Financial Ratios

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Financial Ratios Based on the Balance Sheet

Financial statement analysis includes financial ratios. Here are three financial ratios that are based solely on current asset and current liability amounts appearing on a company's balance sheet:

 Financial Ratio How to Calculate It What It Tells You Working Capital === Current Assets – Current Liabilities \$89,000 – \$61,000 \$28,000 An indicator of whether the company will be able to meet its current obligations (pay its bills, meet its payroll, make a loan payment, etc.) If a company has current assets exactly equal to current liabilities, it has no working capital. The greater the amount of working capital the more likely it will be able to make its payments on time. Current Ratio === Current Assets ÷ Current Liabilities \$89,000 ÷ \$61,000 1.46 This tells you the relationship of current assets to current liabilities. A ratio of 3:1 is better than 2:1. A 1:1 ratio means there is no working capital. Quick Ratio (Acid Test Ratio) ==== [(Cash + Temp. Investments + Accounts Receivable) ÷ Current Liabilities] : 1 [(\$2,100 + \$100 + \$10,000 + \$40,500) ÷ \$61,000] : 1 [\$52,700 ÷ \$61,000] : 1 0.86 : 1 This ratio is similar to the current ratio except that Inventory, Supplies, and Prepaid Expenses are excluded. This indicates the relationship between the amount of assets that can quickly be turned into cash versus the amount of current liabilities.

Four financial ratios relate balance sheet amounts for Accounts Receivable and Inventory to income statement amounts. To illustrate these financial ratios we will use the following income statement information:

 Example Corporation Income Statement For the year ended December 31, 2011
Sales (all on credit) \$500,000
Cost of Goods Sold   380,000
Gross Profit   120,000

Operating Expenses
Selling Expenses 35,000
Total Operating Expenses    80,000

Operating Income 40,000
Interest Expense    12,000

Income before Taxes 28,000
Income Tax Expense     5,000

Net Income after Taxes \$ 23,000

 Financial Ratio How to Calculate It What It Tells You Accounts Receivable Turnover === Net Credit Sales for the Year ÷ Average Accounts Receivable for the Year \$500,000 ÷ \$42,000 (a computed average) 11.90 The number of times per year that the accounts receivables turn over. Keep in mind that the result is an average, since credit sales and accounts receivable are likely to fluctuate during the year. It is important to use the average balance of accounts receivable during the year. Days' Sales in Accounts Receivable === 365 days in Year ÷ Accounts Receivable Turnover in Year 365 days ÷ 11.90 30.67 days The average number of days that it took to collect the average amount of accounts receivable during the year. This statistic is only as good as the Accounts Receivable Turnover figure. Inventory Turnover === Cost of Goods Sold for the Year ÷ Average Inventory for the Year \$380,000 ÷ \$30,000 (a computed average) 12.67 The number of times per year that Inventory turns over. Keep in mind that the result is an average, since sales and inventory levels are likely to fluctuate during the year. Since inventory is at cost (not sales value), it is important to use the Cost of Goods Sold. Also be sure to use the average balance of inventory during the year. Days' Sales in Inventory === 365 days in Year ÷ Inventory Turnover in Year 365 days ÷ 12.67 28.81 The average number of days that it took to sell the average inventory during the year. This statistic is only as good as the Inventory Turnover figure.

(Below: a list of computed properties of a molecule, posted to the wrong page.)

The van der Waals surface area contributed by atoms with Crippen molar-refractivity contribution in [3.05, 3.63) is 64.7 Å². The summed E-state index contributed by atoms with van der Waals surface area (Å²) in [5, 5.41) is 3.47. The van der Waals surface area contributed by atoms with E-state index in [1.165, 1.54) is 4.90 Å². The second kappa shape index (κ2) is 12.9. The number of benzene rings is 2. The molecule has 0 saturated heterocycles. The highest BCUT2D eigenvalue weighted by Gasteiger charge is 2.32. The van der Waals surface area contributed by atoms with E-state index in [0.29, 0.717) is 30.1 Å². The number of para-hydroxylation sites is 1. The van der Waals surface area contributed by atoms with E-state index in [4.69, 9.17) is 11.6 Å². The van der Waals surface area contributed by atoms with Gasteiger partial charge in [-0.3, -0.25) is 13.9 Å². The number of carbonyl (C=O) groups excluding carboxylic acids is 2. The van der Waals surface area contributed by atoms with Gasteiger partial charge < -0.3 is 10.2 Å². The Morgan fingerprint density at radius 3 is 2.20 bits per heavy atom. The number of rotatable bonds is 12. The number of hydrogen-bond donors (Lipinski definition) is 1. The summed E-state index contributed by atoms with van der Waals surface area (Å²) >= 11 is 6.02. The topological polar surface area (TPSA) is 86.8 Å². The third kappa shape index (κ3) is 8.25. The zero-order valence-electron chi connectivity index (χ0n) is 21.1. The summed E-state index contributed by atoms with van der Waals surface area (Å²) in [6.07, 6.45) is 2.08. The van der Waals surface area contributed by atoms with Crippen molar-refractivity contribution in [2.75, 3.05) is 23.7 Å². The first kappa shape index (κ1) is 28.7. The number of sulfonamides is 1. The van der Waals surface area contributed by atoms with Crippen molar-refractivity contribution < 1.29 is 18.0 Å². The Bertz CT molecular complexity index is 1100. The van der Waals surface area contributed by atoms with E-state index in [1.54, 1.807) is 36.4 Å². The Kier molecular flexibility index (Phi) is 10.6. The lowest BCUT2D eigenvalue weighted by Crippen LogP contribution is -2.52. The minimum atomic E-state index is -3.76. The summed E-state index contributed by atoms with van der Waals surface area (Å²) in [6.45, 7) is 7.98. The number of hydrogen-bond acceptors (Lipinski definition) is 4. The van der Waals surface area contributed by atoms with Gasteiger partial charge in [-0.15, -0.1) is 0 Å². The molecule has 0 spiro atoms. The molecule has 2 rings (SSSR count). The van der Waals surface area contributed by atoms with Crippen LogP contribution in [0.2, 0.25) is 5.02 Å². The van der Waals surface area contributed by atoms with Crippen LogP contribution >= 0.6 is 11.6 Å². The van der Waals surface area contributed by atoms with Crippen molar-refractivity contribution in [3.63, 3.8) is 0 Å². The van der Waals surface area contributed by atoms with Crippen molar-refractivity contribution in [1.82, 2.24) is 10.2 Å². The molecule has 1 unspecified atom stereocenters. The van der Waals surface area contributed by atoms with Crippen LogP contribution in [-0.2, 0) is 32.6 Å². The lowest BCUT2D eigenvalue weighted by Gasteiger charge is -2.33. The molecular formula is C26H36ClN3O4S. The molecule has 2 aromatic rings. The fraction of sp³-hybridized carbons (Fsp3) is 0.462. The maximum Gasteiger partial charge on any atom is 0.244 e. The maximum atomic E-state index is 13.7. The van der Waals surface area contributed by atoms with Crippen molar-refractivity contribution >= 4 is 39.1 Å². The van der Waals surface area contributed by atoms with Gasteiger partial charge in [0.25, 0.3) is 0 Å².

The next financial ratio involves the relationship between two amounts from the balance sheet: total liabilities and total stockholders' equity:

 Financial Ratio How to Calculate It What It Tells You Debt to Equity === (Total liabilities ÷ Total Stockholders' Equity) : 1 ( \$481,000 ÷ \$289,000) : 1 1.66 : 1 The proportion of a company's assets supplied by the company's creditors versus the amount supplied the owner or stockholders. In this example the creditors have supplied \$1.66 for each \$1.00 supplied by the stockholders.

 Calculate 24 Financial Ratios using our Business FormsWhether you are a business person or student of business, our Master Set of 87 Business Forms will assist you in preparing financial ratios, financial statements, break-even calculations, depreciation, standard cost variances, and much, much more. Click here to learn more

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